Government to issue green bonds to finance low carbon future
Budget Day is well known for the ritual of the Chancellor of the Exchequer standing on the steps of Number 11 Downing Street with a red briefcase, but this year’s budget could be the greenest we’ve ever seen.
Compared to his predecessors, Chancellor of the Exchequer Rishi Sunak has had a busy year at Number 11 Downing Street. Hired to fill the role, after the sudden departure of Sajid Javid, Mr Sunak was tasked with the tricky job of writing up a budget with just a month to go, back in 2020.
Since then, he has contended with making sure the numbers add up, when it comes to the UK’s public finances, in the midst of the largest economic crisis in a lifetime. Now, the Chancellor looks set to break records, by introducing the world’s first sovereign green bond during this year’s Spring 2021 Budget, allowing retail investors to buy into an entirely new asset class for financing green energy.
Green bonds for a brighter future
The government has already been issuing sovereign bonds, otherwise known as gilts, for years. By opting to finance its borrowings on the open markets, the government offers investors an opportunity to generate wealth by issuing such debt instruments. Gilts can be issued with a range of dates at which they mature, from as little as three months to 50 years from now, in the UK’s case.
Investors flock to gilts such as these, as they can often carry an attractive level of interest, which is paid out along with the original sum they invested in the bonds, upon the date of maturation. Green bonds already exist in the corporate world, but the UK Government’s actions, as laid out in November 2020, could take this asset class in a totally new direction.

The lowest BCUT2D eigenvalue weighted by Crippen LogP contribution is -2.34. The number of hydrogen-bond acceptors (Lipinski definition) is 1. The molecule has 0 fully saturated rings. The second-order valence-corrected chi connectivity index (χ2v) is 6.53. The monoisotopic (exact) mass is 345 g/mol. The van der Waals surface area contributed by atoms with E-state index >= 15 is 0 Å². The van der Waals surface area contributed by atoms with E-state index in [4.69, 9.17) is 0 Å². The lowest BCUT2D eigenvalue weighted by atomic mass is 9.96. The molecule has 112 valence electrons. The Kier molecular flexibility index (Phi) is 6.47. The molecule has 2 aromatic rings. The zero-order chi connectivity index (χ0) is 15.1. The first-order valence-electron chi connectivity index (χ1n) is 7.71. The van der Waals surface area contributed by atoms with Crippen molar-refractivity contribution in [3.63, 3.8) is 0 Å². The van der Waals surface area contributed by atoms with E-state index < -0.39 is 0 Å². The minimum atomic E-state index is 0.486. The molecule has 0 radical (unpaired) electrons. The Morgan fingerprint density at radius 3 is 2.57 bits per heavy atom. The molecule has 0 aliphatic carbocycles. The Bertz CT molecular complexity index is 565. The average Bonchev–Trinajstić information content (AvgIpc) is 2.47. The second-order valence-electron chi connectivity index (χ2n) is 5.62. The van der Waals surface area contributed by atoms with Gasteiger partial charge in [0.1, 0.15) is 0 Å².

This will be the first in a series of new issuances as we look to build out a green curve over the coming years helping to fund projects to tackle climate change … and create green jobs across this country– Rishi Sunak, Chancellor of the Exchequer, UK
Sovereign Green Bonds can be used by the government to raise the funds required to invest in the sorts of projects that will ultimately help the UK decarbonise its economy and much more, with a more incentivised approach. Such projects could mean newer and more energy-efficient infrastructure, more jobs and a lower carbon footprint, moving forward.
An expansive green finance universe
Finance plays a significant role in helping governments and businesses alike on the path to achieving net-zero carbon emissions by 2050. We have seen the role pressure groups have played in convincing banks and insurance companies to limit their support for projects such as coal mining.
Swedish bank SEB estimated that we could see $500 billion of issuance in green bonds this year, with the total green bond market estimated to already be worth $1 trillion since its inception. As projects funded by green bonds take off and become viable, the demand for these instruments could surge, creating a virtuous circle of green investment which becomes self-sustaining. Not only could they become financially attractive, but we may start to see the impact of this savvy investment in the state of our environment.
By 2021, SEB estimates that more than $1 trillion could be raised in broader sustainable-related financing, through the likes of sustainable loans, added to the sums generated through the new green bonds being issued worldwide.
Money might not be the solution to all our problems, but when invested in a sensible way, it could serve as the means to bring about the outcomes we’re looking for.